I did a test a while ago on pyro-plastic deformation - slumping, of the clay I have been using.
On the last firing I repeated that test using the RGH Stoneware as well as the LGH which is its base. It was suggested to me that the RGH which has an iron colourant added to give it the buff colour may be fluxing the clay, making it more flexible in vitrification.

This is a picture of the test pieces. The white one in the front is the LGH.

I can't really say there is any difference.

So what do I do now - start a series of trials on all sorts of different clays, research the firing cycle I'm using to test the level of vitrification, or conduct some work to test a number of additives to change the clay characteristic.

And so I have prepared some samples for the last test above. I've taken 200 gms of my RGH stoneware clay for 8 samples and then added 10gms of either Silica, Aluminium Hydrate, Kaolin, Magnesium Carbonate, Woolastonite, Rutile flour, Talc, Dolomite. I'm most hopeful of the talc test.
These are drying now and so will be a little while before I get to fire them to maturity.
It would be really great to crack this one.

Saturday, 8 September 2012

Post 35 Pots in Society Show

This weekend saw the Bonsai Society of Queensland annual exhibition at the Botanic Gardens Auditorium.

There have been close to 100 trees and suiseki on exhibition in a number of classes. With beautiful spring weather with us many of the deciduous species were in fresh foliage and looking great. The range of species and age of trees on display by Society members is pretty impressive, as is the general arrangement for the show. The merchandise/plant sale area has been very busy on the first day with a big range of trees in training, pots, potting medium etc etc for sale.

I was happy to have three pots in the show. They have featured before in the blog but it's good to see them now supporting a tree and all dressed up for exhibition. All the minor imperfections that you might be aware of as a maker become less important and less apparent in the matching with the tree. These shots were taken just as they were to be put on display.

I've had a great reaction so far from all design aspects, shape, colour and surface texture. The mustard oval has been particularly popular. It was great to see the sky blue deep oval matched with a very nice old Eugena in the entry gateway presentation.

Sunday, 2 September 2012

Post 34 Another firing - two new pots

It's Father's day here today in Australia and while there are good cooking sounds and smells coming from the kitchen I've had the pleasure of unpacking the kiln which I fired yesterday.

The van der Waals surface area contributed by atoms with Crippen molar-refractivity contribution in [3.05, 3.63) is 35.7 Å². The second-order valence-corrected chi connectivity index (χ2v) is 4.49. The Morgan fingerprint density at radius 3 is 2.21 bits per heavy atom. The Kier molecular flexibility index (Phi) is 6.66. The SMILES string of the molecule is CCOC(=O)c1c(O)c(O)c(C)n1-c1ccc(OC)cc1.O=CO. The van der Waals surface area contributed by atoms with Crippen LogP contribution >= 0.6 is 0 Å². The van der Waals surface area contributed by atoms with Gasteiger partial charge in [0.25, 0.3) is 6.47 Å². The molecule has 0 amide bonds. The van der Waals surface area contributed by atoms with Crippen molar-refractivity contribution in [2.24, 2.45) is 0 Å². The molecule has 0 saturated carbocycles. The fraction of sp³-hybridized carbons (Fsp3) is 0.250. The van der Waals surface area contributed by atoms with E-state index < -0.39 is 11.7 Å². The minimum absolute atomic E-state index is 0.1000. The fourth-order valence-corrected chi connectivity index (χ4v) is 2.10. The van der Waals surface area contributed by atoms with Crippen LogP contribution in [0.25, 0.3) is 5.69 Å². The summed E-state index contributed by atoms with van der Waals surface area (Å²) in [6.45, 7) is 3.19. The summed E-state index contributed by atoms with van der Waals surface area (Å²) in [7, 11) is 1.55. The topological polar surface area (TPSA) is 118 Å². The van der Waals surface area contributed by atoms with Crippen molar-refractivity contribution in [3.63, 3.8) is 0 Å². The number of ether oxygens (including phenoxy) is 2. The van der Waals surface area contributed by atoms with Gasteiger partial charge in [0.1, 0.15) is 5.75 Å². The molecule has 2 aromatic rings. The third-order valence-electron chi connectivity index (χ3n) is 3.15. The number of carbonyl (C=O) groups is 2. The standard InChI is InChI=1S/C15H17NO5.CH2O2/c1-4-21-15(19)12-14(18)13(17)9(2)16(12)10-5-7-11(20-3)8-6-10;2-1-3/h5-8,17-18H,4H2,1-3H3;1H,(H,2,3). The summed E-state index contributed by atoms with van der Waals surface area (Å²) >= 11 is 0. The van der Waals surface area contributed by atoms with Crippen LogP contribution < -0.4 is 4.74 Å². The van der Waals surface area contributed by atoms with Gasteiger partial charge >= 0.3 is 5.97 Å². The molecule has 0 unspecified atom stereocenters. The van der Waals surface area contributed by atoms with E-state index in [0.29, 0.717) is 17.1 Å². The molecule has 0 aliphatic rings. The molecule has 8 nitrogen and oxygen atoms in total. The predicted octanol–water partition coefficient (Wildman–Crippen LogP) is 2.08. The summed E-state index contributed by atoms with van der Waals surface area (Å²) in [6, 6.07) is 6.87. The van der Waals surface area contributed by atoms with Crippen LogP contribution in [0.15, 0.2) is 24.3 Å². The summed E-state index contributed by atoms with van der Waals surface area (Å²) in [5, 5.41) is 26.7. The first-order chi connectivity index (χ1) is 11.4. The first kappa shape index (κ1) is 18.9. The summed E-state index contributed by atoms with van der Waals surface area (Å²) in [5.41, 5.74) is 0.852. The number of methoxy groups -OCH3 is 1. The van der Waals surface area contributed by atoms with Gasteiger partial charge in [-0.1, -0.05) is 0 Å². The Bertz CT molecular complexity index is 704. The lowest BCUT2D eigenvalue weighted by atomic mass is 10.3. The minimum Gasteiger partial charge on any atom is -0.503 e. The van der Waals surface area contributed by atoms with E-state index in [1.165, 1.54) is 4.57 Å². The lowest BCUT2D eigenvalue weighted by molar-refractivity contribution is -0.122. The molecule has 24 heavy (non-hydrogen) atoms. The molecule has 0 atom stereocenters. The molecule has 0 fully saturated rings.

I'm still working on glaze formulation and so the load was mostly more test tiles. This time I used the one Post derived glaze covered previously to try to find the spectrum of coulurs I could produce.

This is what it looked like as I lined them up.

It came to 83 tiles in total. Using the one base glaze made the process a lot simpler. I just mixed up one big batch and then distributed it evenly to the test cups with the oxide colourants. The test delivered the same consistent satiny surface with minor differences from the fluxing of the different oxide colourants. They are all pastelly tones which come about in part because of the formulation and then the level of opacifier. More vivid colours would be available with glossier formulations. I think that will be quite enough testing for me for the time being.

The two pots I glaze fired were No 17 which is the ribbed rectangular model of earlier pots, but this one with a taller foot design. I think I posted a picture previously in bisque. It ends up in this colour as a pretty 'assertive' pot. The colour comes from a mix of RIO and Managanese. A slightly higher Manganese level was applied to the area around the rib to give a patinated feel which I think I've gone some of the way towards.

The other pot is the first of the new oval design, No 20, in a mustard coloured Nickel glaze. I'm very happy with the geometry of this pot and with both I might just have cracked the high temperature slump problem, or at least worked out how to manage it.
I do have some ideas about manipulating the clay composition to reduce the slumping characteristic, but that might be something for the next time I fire.

Here is  No 17. Final dimensions are 378 x 275 x 92

And No 20. Final dimensions are 405 x 304 x 81